- Facebook began testing Hello app two years ago
- The app was available in select markets
- The company seems to have abandoned the app
Facebook appears to have given up on Hello, a Truecaller-like social ID app that it began to publicly test in select markets two years ago, as Android and iOS introduce similar built-in features for their customers.
Available exclusively on Android, Facebook’s Hello – Caller ID & Blocking app tapped the network’s social graph to display information about the person a Hello user was attempting to call, or receiving a call from. Additionally, the app, which also served as the default calling app on Android, could also be used to block users.
At the time of the initial release Hello was only available in three markets: the United States, Nigeria, and Brazil. The company had noted that it intends to bring the social ID app to more places. But two years later, not only is the company yet to expand the reach of Hello app to more geographies, it hasn’t even released any software updates to fix issues with the app.
The Google Play listing of Hello app is filled with bad user reviews, but the company, which updates its Messenger and marquee Facebook app once or twice every week on Android and iOS, hasn’t pushed any updates to Hello in two years. A spokeswoman of Facebook did not comment on this story. According to app analytics firm App Annie, Hello app has been downloaded more than 500,000 times on Google Play worldwide.
“Hasn’t been updated in almost 2 years so I assume it’s basically been abandoned,” a user wrote earlier this year. “I set it as the default dialler on my [Samsung Galaxy] S7 but it isn’t recognised and incoming calls use my stock dialler,” the user added. “Nice idea. Faulty execution Supposed to block spam calls. The rare case it does you get multiple notifications. No time saved dismissing those,” another user adds. “This is a joke. I tried my neighbourhood public library phone number and it did not find it. I put the number in the Google search box and it showed me the info for that number in the first link,” a different user added.
The company began publicly testing Hello in April 2015. At the time, Hello Product Manager Andrea Vaccari said the app could solve a major problem. “More than 1 billion phone calls are made in the US ever day. The experience of the phone call hasn’t evolved in a long time.” According to Vaccari’s LinkedIn profile, he is now working on Messenger.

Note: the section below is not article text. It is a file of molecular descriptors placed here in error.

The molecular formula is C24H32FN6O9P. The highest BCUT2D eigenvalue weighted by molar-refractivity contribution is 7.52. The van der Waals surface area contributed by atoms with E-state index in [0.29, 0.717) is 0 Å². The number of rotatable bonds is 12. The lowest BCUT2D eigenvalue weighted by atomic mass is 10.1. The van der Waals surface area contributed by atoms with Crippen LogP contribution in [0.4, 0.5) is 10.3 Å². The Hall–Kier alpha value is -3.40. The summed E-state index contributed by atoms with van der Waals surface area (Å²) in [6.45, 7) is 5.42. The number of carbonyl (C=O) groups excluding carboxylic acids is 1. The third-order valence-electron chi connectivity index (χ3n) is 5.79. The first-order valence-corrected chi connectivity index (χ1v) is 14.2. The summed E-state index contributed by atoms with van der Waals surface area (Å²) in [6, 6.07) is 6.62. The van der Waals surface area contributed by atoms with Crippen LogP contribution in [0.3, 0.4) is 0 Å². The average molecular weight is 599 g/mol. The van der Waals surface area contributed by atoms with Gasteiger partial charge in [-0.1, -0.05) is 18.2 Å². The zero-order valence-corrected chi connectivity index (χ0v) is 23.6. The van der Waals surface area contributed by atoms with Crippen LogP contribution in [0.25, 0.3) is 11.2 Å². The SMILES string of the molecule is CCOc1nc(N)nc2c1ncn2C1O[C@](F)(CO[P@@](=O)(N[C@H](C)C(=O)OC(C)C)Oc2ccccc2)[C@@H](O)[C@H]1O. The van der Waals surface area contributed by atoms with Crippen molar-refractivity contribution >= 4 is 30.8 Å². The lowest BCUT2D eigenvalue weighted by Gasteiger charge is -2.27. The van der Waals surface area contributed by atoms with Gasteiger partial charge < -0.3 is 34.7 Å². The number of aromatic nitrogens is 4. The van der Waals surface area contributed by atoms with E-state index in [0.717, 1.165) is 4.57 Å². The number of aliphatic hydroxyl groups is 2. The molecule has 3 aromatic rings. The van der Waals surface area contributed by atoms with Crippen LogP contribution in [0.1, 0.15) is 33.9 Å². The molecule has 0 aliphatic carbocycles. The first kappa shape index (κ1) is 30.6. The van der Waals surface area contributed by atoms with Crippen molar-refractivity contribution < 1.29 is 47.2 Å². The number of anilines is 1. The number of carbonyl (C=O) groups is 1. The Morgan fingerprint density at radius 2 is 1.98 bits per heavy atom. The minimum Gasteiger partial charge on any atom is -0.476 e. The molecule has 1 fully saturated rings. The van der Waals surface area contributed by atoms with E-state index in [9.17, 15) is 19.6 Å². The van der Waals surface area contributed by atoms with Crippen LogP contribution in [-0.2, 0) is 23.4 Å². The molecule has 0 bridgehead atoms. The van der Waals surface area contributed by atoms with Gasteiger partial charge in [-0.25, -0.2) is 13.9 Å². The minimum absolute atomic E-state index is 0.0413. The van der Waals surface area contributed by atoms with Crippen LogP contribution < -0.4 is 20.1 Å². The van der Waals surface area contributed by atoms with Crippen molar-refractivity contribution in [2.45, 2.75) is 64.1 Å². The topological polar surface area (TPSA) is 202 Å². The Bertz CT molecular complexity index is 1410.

As Facebook abandons the app, its popularity is also dropping. “In the US, Hello has been downloaded from Google Play for close to 327,000 times since it first launched in 2015. And in Brazil, that number is about 147,000. In Nigeria, Hello has approximately 20,000 downloads from Google Play since 2016,” Ruika Lin, mobile insights strategist at analytics firm Sensor Tower told Gadgets 360.
In the recent quarters, with little push from Facebook, the app is seeing a decline in number of downloads. “So in the US, the app experienced an initial surge in downloads within the first week or so after it rolled out on April 22, 2015. Then downloads went pretty flat for about a month and a half, and it had a second surge in late June 2015, which lasted for a little over a week till early July. Since early July 2015, the install has been pretty much flat and minimal,” Sensor Tower’s Lin added.
“In Brazil, the initial surge of downloads lasted for also about a week, and daily downloads have been flat and minimal since early May 2015. Daily downloads in Nigeria since the beginning of 2016 have also been flat and minimal. Overall, in the past six months and a year, downloads of the Hello app have been pretty flat for all three countries, showing no significant fluctuation.”
It’s unclear why Facebook gave up on Hello, as several people found the app useful, going by their reviews. Perhaps it’s because users don’t need such an app any more. Google introduced a similar feature in Android in 2016, and with iOS 10, Apple also opened CallKit, allowing apps such as Truecaller, which has over 200 million active users and sees over three billion searches, dialler access.